The Invisible Man is the latest horror film from Blumhouse, and it sports another one of the studio’s micro budgets. Over the past several years, Blumhouse has become one of the premier names in the genre, churning out a plethora of hits that include the likes of Get Out and Halloween. One of their calling cards their films tend to be relatively inexpensive to make, allowing them to turn a profit quickly and easily. Blumhouse’s Fantasy Island, which released earlier this month, was critically panned but still went down as a box office success since it grossed $34.1 million worldwide against a $7 million budget. It’s a formula that’s worked time and time again.
This weekend, Blumhouse is teaming up with Universal once again to release The Invisible Man, a modernized reboot of the classic title. Leading up to its debut, The Invisible Man is receiving positive buzz, with people praising star Elisabeth Moss’ performance and the timely subject matter the film tackles (this time, the Invisible Man is an abusive ex-boyfriend haunting a woman). With that in mind, The Invisible Man should be a big draw at the multiplex, and Universal may see a nice return on investment in just a few days.
The Invisible Man’s production budget is reportedly $7 million. That figure is very much in line with Blumhouse’s history, matching the cost of the aforementioned Fantasy Island and being in the same ballpark as other horror films such as Black Christmas ($5 million), Ma ($5 million), and Happy Death Day 2U ($9 million).
It goes without saying there’s a distinct difference in approach compared to the last time Universal attempted to reboot their famous monsters for a new audience. In 2017, the studio launched the ill-fated Dark Universe franchise with Tom Cruise’s The Mummy, an action-driven spectacle that cost nearly $200 million to produce. When The Mummy failed at the box office, Universal reevaluated things and decided to go in the Blumhouse direction, making low-budget horror movies based on the various properties. There’s also no longer a desire to prematurely connect projects in a shared universe; the focus is on crafting quality standalone movies that will resonate with the audience. So far, there’s no official word on if other Universal Monsters will be getting the Blumhouse treatment soon, but based on The Invisible Man’s reception, it’d be smart to wager there will be more films on the way.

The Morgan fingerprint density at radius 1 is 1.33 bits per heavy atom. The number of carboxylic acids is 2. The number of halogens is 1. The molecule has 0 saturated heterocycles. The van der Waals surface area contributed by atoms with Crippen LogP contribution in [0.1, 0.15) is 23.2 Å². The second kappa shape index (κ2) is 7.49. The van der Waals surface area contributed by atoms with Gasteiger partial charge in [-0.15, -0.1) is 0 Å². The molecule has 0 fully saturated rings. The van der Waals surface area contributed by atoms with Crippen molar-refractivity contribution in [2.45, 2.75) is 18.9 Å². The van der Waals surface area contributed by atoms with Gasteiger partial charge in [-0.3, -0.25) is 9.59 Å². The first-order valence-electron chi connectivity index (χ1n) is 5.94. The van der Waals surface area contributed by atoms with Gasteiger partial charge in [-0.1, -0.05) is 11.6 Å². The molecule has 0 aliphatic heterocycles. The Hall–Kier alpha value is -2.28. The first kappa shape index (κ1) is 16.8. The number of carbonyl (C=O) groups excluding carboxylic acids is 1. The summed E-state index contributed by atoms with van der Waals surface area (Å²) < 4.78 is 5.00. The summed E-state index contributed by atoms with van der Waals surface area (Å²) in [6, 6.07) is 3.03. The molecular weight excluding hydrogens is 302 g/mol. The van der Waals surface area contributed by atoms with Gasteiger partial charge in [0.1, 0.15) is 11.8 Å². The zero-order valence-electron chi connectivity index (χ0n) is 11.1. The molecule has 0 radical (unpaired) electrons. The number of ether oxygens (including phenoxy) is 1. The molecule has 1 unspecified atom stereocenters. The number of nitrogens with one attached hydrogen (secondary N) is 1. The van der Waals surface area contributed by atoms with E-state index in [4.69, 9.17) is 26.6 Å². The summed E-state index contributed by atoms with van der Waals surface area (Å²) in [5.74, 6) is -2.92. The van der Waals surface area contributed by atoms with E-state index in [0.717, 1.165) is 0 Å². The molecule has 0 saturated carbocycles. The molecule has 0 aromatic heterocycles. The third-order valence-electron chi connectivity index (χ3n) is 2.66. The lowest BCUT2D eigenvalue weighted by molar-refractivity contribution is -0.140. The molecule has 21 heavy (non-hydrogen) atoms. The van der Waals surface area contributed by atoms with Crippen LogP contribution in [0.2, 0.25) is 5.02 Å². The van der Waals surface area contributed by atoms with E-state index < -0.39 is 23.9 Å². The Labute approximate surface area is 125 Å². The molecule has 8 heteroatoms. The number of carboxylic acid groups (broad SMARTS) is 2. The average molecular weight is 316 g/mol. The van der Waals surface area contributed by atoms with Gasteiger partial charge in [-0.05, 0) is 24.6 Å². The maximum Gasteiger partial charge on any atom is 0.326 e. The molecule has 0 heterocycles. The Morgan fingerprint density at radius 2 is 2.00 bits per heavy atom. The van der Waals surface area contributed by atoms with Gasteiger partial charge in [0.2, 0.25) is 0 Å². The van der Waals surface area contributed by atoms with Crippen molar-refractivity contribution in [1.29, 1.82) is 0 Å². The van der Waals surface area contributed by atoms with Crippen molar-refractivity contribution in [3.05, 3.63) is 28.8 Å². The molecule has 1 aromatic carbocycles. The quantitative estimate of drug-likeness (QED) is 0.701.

Going by the general rule of thumb, The Invisible Man needs to gross only $14 million worldwide in order to break even. It should be able to breeze past that number, thanks to a combination of word-of-mouth and limited competition. With Fantasy Island failing to really take off (despite ending up in the black), horror fans will probably be interested in what The Invisible Man has to offer. There also isn’t anything else targeting a similar demographic until The Hunt in mid-March, so The Invisible Man will have a monopoly on its target audience for the next few weeks. The only question is how much of a profit will it earn when it’s all said and done.
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